Loire 1 - Leonardo's Razor

When I think of the town of Amboise, the Chateau Clos Lucé, and Leonardo da Vinci, I want to get a shave.

Not because of Leonardo’s later-life commitment to growing a long beard, but rather because of his life-long commitment to growing his brain.

When I found out that our holiday in the Loire Valley would take us through Amboise and past the manor where Leonardo spent his final years, I was thrilled and wanted to use this as an excuse to study his work and life anew.  I bought three different versions of his notebooks settling on one that seemed readable and visual.

Leonardo’s persistent curiosity and thoughts on art, science, and technology rub off and tweak the way you look at things.  But some passages seem like fragments of thought and confound, and I might have put the book aside had I not seen explicit references to Amboise and the Loire River.  This spurred me on to the end of the notebooks and presumably stuff written near the end of his days.

He shifted from science, engineering, and artistic technique to just telling stories.  Funny stories.  

In one, a priest travels across the Tuscan countryside sprinkling holy water on the plants, the pastures, and the people.He enters the great artist’s studio and sprays a few drops on unfinished paintings.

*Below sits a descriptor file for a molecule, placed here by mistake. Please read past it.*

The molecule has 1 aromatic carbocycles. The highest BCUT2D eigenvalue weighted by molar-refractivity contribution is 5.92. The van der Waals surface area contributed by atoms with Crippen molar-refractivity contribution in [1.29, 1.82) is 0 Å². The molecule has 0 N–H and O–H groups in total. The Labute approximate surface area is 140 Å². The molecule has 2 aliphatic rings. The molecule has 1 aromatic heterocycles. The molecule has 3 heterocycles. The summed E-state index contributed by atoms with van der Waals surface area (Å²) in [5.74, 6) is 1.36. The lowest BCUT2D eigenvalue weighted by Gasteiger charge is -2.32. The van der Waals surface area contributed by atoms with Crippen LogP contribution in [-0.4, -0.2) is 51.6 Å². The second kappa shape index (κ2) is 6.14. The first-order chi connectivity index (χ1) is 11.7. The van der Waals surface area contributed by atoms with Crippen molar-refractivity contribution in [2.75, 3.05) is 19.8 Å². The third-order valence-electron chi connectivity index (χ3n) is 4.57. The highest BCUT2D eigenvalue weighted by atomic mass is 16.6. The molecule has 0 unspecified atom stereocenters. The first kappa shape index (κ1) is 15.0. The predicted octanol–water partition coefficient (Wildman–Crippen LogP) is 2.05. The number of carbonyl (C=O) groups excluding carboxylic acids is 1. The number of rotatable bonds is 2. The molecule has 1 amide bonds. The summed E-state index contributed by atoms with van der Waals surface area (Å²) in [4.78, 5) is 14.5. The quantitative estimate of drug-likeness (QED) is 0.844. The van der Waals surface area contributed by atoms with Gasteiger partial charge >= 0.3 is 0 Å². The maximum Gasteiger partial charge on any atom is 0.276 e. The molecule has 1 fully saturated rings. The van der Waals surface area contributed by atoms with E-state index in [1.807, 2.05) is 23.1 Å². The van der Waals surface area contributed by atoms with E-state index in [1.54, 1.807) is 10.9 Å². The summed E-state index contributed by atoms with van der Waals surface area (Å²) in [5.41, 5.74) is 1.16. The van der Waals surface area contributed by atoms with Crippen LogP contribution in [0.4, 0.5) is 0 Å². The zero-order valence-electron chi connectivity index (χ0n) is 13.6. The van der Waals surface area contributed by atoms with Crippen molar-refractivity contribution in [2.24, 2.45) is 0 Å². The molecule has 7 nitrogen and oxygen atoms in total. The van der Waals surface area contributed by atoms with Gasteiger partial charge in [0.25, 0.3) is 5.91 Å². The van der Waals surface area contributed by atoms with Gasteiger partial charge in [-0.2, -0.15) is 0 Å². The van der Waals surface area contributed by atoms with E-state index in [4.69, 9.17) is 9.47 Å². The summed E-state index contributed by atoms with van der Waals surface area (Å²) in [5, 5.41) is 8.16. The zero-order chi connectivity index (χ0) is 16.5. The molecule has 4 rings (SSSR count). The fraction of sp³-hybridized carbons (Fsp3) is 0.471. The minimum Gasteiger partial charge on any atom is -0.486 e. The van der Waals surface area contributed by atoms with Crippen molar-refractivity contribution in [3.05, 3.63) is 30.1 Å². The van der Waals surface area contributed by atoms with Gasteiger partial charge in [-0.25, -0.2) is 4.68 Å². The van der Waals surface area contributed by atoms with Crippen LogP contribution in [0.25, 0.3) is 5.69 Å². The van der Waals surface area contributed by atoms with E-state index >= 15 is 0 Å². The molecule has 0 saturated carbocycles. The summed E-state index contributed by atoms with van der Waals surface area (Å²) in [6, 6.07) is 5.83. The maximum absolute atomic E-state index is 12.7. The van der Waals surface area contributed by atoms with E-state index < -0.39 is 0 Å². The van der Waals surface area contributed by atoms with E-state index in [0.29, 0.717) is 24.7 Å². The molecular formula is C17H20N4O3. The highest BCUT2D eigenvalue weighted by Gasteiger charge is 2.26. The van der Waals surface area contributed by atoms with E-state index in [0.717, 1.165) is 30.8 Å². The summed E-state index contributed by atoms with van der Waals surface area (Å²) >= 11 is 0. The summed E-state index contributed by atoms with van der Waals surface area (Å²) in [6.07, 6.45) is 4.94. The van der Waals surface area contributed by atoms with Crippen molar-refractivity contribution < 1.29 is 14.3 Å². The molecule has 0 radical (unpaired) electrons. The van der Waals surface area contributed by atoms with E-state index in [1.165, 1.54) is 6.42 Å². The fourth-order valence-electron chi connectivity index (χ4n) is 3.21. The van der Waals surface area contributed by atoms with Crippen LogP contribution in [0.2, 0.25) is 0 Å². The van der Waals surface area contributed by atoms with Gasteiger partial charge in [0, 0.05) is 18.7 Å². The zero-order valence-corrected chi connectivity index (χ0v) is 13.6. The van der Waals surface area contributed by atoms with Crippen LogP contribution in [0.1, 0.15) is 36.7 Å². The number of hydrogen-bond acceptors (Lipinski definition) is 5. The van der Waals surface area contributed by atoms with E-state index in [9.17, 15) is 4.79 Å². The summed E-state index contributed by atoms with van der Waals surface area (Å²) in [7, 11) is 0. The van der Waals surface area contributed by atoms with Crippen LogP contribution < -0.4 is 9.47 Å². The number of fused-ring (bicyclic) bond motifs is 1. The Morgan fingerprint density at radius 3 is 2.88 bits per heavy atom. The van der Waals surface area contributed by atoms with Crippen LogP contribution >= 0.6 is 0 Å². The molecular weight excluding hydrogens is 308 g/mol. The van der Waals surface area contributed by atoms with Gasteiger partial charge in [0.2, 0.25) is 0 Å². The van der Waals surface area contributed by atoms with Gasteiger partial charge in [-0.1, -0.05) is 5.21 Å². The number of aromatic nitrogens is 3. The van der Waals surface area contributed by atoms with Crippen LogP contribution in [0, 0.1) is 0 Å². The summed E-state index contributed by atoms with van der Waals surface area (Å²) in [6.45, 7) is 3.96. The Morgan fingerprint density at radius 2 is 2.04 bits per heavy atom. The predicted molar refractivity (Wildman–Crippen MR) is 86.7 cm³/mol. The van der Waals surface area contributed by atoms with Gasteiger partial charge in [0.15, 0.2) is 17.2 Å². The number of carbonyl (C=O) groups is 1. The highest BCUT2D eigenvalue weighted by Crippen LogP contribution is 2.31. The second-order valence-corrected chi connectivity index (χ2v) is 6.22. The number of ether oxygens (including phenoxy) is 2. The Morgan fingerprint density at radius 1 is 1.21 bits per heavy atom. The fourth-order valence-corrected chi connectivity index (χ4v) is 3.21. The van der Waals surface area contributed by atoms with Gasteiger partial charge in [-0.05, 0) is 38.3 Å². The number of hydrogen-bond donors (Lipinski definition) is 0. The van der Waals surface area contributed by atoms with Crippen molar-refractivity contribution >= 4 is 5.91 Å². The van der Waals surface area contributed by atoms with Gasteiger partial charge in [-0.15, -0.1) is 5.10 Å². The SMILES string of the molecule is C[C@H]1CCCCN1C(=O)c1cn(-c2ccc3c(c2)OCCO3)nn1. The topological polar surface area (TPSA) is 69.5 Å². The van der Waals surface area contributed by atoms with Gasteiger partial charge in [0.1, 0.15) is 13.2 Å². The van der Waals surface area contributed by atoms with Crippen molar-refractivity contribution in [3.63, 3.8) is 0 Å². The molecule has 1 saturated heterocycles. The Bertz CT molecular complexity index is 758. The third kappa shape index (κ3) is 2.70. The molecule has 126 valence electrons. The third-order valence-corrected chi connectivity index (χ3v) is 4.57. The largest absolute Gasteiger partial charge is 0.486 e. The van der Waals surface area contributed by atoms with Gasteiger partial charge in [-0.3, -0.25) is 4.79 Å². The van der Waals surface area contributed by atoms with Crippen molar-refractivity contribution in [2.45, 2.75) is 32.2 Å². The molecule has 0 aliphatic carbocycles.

When the painter moves to protest, the priest stops him and says “Say not a word, I will receive my rewards one hundred-fold from the heavens.”  As the holy man leaves the villa, the artist, presumably an avatar for Leonardo, goes up to the second floor and dumps a hundred-fold of the water on the priest.

It cracked me up.   It was only a little funny, but I laughed most thinking of Leonardo da Vinci as a humour writer.

The story that touched me the most though was one about shaving and a razor.  In it, the razor is an anthropomorphic character.   He, the razor, shines brilliantly when opened up and remains sharp when at work.

But Mr. Razor is a lazy guy and thinks that cutting through the gnarly beards of the peasants is beneath him. He likes it best when he is closed up inside the nice warm cover and at rest. Eventually, the razor gets his wish, and the barber leaves him alone.

But he slowly rusts up and is of use no more.

By this point, you know he is not talking about a razor but rather a person and more specifically a human mind. When it is open and active, it is brilliant.  Closed and idle, it seizes up.

Leonardo was about my age, mid-sixties, when in Amboise and thinking about such things.  I could easily relate and resolved to try and buy an antique razor in the Loire as a souvenir and reminder to keep an open mind.

But about a week before we left I found myself telling Leonardo’s stories to my barber at the Beacon Hill Mall in Ottawa. He pulled open a drawer and picked out an old razor in its case and gave it to me.  I tried to decline, but the barber insisted saying he had three old ones like it.  But he said this one was at least eighty-years old. Later, I read online that the company named on the blade stopped manufacturing this model around 1890.  

The razor sits in a glass display case in my den – opened up, shining, and inspiring.  I am definitely going to take all my haircut business to the Beacon Hill barbershop from now on. But it doesn’t seem like enough. 

So, when I think of Amboise, Clos Lucé, and Leonardo, I also want to get a shave.